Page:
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Monday, October 29, 2012

Romance Reader Stats from RWA

RWA commissions an annual study of the U.S. romance publishing industry and romance readers. The 2011 information was just published in the November 2012 Romance Writers Report magazine.

Industry sales information for 2011 is from Simba Information, Bowker Monthly Tracker and AAP:
  • 2011 U.S. romance fiction revenue: $1.37 billion; 14.3% of consumer book market.
  • Simba estimates that for 2012, the overall U.S. consumer book market will decrease by 3.7%, and the romance category will decrease to $1.34 billion (but be up to 14.5% of overall market).
  • Ebook sales of romances were 44% of total units in first quarter 2012 (compared to 26% ebook sales in total book market); mass market accounted for 29%; trade paperback 17%
RWA's romance book buyer survey, conducted by Bowker Market Research:
(Of course, I'm always a bit leery of statistics when they don't tell me all the details of the study--like how many people polled, how selected, the demographics, etc.)
  • 91% of romance buyers are women
  • about half of romance buyers are between the ages of 30 - 54
  • 31% of romance buyers consider themselves "avid" readers; 44% consider themselves "frequent" readers
  • Have been reading romance for more than twenty years: 57% of avid readers, 43% of frequent readers, 41% of occasional readers
  • Element enjoyed most about romance novels: happy ending
  • 94% of romance readers have read ebooks (either purchased or free)
  • Top overall reason a romance buyer selects a book to purchase: likes the author (45%)
  • "Very influential" reasons for selecting a romance to buy: enjoyed author's previous book, book is part of a series, book description, recommendation from trusted source.
  • Not influential: promo items (postcards, trading cards, notepads, pens, calendars, bookmarks, etc)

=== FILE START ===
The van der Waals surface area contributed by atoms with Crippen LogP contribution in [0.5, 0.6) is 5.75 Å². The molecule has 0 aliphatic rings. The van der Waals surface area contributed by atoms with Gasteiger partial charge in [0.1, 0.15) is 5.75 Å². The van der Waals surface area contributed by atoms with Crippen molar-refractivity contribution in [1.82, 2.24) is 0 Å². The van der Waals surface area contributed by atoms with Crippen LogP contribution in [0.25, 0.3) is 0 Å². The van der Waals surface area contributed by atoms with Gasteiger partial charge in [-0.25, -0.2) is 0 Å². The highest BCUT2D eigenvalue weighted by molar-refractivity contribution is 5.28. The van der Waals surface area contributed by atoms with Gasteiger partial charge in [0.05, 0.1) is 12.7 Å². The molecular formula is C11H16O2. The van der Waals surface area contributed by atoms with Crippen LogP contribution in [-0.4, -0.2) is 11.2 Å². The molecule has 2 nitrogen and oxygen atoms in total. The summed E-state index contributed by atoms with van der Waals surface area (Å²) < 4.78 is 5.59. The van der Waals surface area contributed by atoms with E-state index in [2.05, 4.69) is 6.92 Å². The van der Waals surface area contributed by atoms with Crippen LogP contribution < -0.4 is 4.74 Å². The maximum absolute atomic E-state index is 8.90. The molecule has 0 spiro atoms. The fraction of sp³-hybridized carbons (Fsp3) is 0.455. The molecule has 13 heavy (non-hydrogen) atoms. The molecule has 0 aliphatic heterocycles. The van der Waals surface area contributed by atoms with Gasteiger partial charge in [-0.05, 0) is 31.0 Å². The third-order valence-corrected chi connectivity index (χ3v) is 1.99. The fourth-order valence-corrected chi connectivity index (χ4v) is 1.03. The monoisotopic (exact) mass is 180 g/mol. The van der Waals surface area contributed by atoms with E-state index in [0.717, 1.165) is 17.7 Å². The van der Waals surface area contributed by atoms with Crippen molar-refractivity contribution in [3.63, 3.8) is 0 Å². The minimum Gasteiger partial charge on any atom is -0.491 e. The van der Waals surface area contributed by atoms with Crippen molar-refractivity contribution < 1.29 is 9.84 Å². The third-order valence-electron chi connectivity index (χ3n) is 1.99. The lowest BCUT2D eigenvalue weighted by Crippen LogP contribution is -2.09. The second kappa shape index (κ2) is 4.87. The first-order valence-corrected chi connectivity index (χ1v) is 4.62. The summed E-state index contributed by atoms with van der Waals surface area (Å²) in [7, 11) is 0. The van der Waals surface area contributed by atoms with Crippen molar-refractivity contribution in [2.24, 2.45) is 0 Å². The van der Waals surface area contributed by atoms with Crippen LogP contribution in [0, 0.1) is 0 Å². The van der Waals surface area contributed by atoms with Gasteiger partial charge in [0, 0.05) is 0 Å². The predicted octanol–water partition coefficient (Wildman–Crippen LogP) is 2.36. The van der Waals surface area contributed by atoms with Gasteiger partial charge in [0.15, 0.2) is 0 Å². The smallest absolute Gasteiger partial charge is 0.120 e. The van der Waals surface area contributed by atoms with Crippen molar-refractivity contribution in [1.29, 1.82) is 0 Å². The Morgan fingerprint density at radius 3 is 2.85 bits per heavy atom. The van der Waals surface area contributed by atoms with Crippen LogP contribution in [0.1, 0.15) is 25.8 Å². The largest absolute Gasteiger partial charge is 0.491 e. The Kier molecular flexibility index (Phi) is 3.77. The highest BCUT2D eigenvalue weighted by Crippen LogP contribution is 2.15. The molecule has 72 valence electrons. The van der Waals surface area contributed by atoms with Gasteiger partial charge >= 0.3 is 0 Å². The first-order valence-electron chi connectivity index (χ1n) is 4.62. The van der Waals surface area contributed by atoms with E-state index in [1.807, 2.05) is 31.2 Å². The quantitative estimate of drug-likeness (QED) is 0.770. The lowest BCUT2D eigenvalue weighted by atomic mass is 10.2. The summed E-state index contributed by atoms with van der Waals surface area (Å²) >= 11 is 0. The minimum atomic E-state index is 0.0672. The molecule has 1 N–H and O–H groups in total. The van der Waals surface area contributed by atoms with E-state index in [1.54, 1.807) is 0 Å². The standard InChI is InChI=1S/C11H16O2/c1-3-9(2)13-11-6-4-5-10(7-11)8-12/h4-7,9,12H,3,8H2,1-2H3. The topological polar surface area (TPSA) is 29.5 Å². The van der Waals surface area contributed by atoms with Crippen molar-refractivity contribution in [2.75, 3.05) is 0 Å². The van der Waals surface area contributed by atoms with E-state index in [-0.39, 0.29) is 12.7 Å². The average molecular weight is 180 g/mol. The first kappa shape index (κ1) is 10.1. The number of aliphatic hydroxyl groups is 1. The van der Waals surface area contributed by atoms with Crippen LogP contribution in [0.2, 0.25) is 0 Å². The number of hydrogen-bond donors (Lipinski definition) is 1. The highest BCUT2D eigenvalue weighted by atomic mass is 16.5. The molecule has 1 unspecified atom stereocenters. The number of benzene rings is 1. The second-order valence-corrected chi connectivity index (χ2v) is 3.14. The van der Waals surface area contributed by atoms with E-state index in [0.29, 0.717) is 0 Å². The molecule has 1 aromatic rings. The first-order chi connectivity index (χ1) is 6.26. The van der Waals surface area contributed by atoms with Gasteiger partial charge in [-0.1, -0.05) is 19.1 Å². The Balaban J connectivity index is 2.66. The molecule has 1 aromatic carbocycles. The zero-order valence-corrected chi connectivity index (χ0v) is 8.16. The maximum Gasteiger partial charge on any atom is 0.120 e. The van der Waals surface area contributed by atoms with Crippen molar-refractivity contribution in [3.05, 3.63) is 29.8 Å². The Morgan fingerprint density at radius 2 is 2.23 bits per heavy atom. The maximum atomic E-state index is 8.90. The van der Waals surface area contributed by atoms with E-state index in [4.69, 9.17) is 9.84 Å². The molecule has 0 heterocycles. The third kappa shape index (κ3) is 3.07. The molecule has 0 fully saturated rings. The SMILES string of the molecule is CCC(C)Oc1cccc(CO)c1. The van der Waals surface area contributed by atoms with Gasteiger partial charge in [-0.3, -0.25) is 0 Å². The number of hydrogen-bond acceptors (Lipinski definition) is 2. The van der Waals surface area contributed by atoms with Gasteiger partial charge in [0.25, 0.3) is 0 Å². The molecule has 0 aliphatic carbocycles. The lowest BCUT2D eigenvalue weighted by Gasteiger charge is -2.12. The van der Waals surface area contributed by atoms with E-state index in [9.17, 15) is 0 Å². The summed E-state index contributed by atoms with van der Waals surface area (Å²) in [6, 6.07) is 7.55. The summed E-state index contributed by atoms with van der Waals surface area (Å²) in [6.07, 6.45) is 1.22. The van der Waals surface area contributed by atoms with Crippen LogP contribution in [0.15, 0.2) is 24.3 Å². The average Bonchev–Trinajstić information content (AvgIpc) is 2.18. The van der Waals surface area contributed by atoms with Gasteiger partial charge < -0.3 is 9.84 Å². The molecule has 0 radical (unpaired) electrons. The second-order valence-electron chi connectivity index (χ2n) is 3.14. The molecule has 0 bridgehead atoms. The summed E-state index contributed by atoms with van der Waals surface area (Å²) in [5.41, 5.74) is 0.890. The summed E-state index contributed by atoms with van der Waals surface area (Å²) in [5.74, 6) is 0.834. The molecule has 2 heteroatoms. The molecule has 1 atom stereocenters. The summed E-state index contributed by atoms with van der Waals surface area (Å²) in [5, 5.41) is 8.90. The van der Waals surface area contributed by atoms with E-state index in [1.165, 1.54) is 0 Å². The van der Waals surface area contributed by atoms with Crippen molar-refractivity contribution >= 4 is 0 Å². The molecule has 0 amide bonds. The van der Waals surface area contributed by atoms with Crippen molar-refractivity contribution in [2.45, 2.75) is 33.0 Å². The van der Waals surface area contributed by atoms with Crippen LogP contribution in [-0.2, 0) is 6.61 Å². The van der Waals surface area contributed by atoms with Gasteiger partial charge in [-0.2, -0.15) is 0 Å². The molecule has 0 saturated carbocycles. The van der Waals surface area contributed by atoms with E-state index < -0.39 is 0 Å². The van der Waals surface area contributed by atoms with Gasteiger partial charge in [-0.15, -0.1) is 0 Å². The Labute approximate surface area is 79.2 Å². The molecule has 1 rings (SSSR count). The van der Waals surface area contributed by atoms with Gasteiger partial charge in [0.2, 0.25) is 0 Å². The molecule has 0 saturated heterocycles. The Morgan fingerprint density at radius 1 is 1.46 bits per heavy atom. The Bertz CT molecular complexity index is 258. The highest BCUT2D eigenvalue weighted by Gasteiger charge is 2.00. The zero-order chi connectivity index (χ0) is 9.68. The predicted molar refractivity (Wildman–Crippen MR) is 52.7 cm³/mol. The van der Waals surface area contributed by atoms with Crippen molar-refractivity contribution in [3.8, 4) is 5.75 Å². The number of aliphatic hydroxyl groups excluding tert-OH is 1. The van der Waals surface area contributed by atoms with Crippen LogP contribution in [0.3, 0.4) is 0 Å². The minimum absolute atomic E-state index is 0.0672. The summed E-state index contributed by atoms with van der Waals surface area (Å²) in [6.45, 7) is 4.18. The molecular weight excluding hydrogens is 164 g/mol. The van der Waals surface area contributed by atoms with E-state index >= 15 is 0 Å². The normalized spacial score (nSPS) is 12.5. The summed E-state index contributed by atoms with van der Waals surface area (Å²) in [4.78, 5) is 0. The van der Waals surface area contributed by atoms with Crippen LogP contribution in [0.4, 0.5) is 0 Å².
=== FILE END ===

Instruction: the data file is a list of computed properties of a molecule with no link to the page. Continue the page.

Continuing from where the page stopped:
• Online elements that influence purchase decision: online bookseller websites, reading about it/seeing it online, seeing it on a bestseller list, author website, seeing it discussed on Amazon
  • How readers become aware of romance books (does not imply purchased -- just knew about a book): in-store display, read an excerpt online, recommendation from friend/relative, author's website, teaser chapter in other print book they were reading, online retailer recommendation on retailer site
I must say, I'm surprised at the 94% figure for having read an ebook. That is MUCH higher than for the reading population as a whole. Romance readers definitely are more open to digital instead of paper.

What do you find the most surprising or significant information from this study?

2 comments:

Barbara Elsborg said...

The half between 30 and 54. Hmm - I wonder what they are categorizing as romance? Are YA books included - things like Twilight? Because I'd have thought the base figure would be lower than 30. And I agree with you, stats and stats - you can make them say what you want.

Rhoda Baxter said...

It would be nice to know how readers find a new author in the first place. (Given that liking the author is the main reason for buying a book).
The Ebook statistic is very interesting too.